Zoology professor Elena Litchman, with MSU colleague Christopher Klausmeier and Kohei Yoshiyama of the University of Tokyo, explored how nutrient limitation affects the evolution of the size of diatoms in different environments. Their findings underscore potential consequences for aquatic food webs and climate shifts.
“They are globally important since they ‘fix’ a significant amount of carbon,” Litchman explained of the single-cell diatoms. “When they die in the ocean, they sink to the bottom carrying the carbon from the atmosphere with them. They perform a tremendous service to the environment.”
Carbon dioxide buildup, due to a significant extent to burning fossil fuels and deforestation, is identified as the leading cause of climate change. Carbon dioxide is at its highest level in at least 650,000 years and rising, according to The National Academies, and only half of the CO2 produced now can be absorbed by plant life.
Litchman analyzed data from lakes and oceans across the United States, Europe and Asia and found a striking difference between the size of diatoms in freshwater and in marine environments. In oceans, diatoms grow to be 10 times larger on average than in freshwater and have a wider range of sizes.
One factor that affects growth is nutrient availability, Litchman said. The research shows that limitations by nitrogen and phosphorus exert different selective pressures on cell size. The availability of these nutrients depends on the mixing of water from greater depths. Using a mathematical model, Litchman and her colleagues found that when those nutrients are constantly limited and mixing is shallow, smaller diatoms thrive.
But when nitrate comes and goes, as often happens in roiling oceans, diatoms evolve larger to store nutrients for lean times. Deep mixing also benefits large diatoms. Depending on how intermittent the nitrate supply is and how deep the ocean mixes, there can be a wide range of diatom sizes. Size matters for the creatures that eat them and also for carbon sequestration, as large diatoms are more likely to sink when they die.
Changing climate could alter the mixing depths and delivery of nutrients to diatoms and their subsequent sizes with a cascade of consequences, Litchman said.
“On a global scale, increased ocean temperatures could make the ocean more stratified,” she explained. “This would cause less mixing and create stronger nutrient limitation and less frequent nutrient pulses. A change like this would select for different sizes of diatoms. If smaller sized diatoms dominate, then carbon sequestration becomes less efficient and there may be more CO2 remaining in the atmosphere, which would exacerbate global warming.”
Litchman and colleagues’ research was supported by the National Science Foundation and the J.S. McDonnell Foundation. Their findings were published Feb. 24 in the Proceedings of the National Academy of Sciences.
Michigan State University has been advancing knowledge and transforming lives through innovative teaching, research and outreach for more than 150 years. MSU is known internationally as a major public university with global reach and extraordinary impact. Its 17 degree-granting colleges attract scholars worldwide who are interested in combining education with practical problem solving.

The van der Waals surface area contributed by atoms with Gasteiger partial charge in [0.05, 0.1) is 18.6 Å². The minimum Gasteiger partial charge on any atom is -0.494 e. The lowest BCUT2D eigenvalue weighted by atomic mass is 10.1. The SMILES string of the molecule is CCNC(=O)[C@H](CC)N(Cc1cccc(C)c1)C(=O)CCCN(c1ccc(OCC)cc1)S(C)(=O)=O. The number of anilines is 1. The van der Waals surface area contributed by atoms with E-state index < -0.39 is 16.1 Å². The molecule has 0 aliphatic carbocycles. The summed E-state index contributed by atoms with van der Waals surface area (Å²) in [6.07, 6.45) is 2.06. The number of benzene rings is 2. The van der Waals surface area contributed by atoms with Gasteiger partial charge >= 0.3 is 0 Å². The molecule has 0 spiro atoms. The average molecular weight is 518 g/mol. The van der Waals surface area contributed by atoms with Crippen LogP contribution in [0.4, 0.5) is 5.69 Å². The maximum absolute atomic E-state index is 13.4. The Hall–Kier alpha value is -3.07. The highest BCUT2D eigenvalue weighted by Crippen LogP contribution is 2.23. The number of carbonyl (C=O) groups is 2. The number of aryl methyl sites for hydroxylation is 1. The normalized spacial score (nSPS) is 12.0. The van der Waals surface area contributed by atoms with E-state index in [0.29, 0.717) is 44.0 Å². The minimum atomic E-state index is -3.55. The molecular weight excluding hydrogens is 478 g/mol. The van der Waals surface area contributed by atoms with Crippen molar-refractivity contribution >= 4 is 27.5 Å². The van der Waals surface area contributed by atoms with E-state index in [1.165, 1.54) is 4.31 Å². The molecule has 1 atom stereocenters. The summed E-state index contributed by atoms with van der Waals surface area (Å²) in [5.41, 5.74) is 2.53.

Elena Litchman | EurekAlert!
Dispersal of Fish Eggs by Water Birds – Just a Myth?
19.02.2018 | Universität Basel
Removing fossil fuel subsidies will not reduce CO2 emissions as much as hoped
08.02.2018 | International Institute for Applied Systems Analysis (IIASA)
University of Connecticut researchers have created a biodegradable composite made of silk fibers that can be used to repair broken load-bearing bones without the complications sometimes presented by other materials.
Repairing major load-bearing bones such as those in the leg can be a long and uncomfortable process.
Study published in the journal ACS Applied Materials & Interfaces is the outcome of an international effort that included teams from Dresden and Berlin in Germany, and the US.
Scientists at the Helmholtz-Zentrum Dresden-Rossendorf (HZDR) together with colleagues from the Helmholtz-Zentrum Berlin (HZB) and the University of Virginia...
Novel highly efficient and brilliant gamma-ray source: Based on model calculations, physicists of the Max PIanck Institute for Nuclear Physics in Heidelberg propose a novel method for an efficient high-brilliance gamma-ray source. A giant collimated gamma-ray pulse is generated from the interaction of a dense ultra-relativistic electron beam with a thin solid conductor. Energetic gamma-rays are copiously produced as the electron beam splits into filaments while propagating across the conductor. The resulting gamma-ray energy and flux enable novel experiments in nuclear and fundamental physics.
The typical wavelength of light interacting with an object of the microcosm scales with the size of this object. For atoms, this ranges from visible light to...
Stable joint cartilage can be produced from adult stem cells originating from bone marrow. This is made possible by inducing specific molecular processes occurring during embryonic cartilage formation, as researchers from the University and University Hospital of Basel report in the scientific journal PNAS.
Certain mesenchymal stem/stromal cells from the bone marrow of adults are considered extremely promising for skeletal tissue regeneration. These adult stem...
In the fight against cancer, scientists are developing new drugs to hit tumor cells at so far unused weak points. Such a “sore spot” is the protein complex...
13.04.2018 | Event News
12.04.2018 | Event News
09.04.2018 | Event News
20.04.2018 | Physics and Astronomy
20.04.2018 | Interdisciplinary Research
20.04.2018 | Physics and Astronomy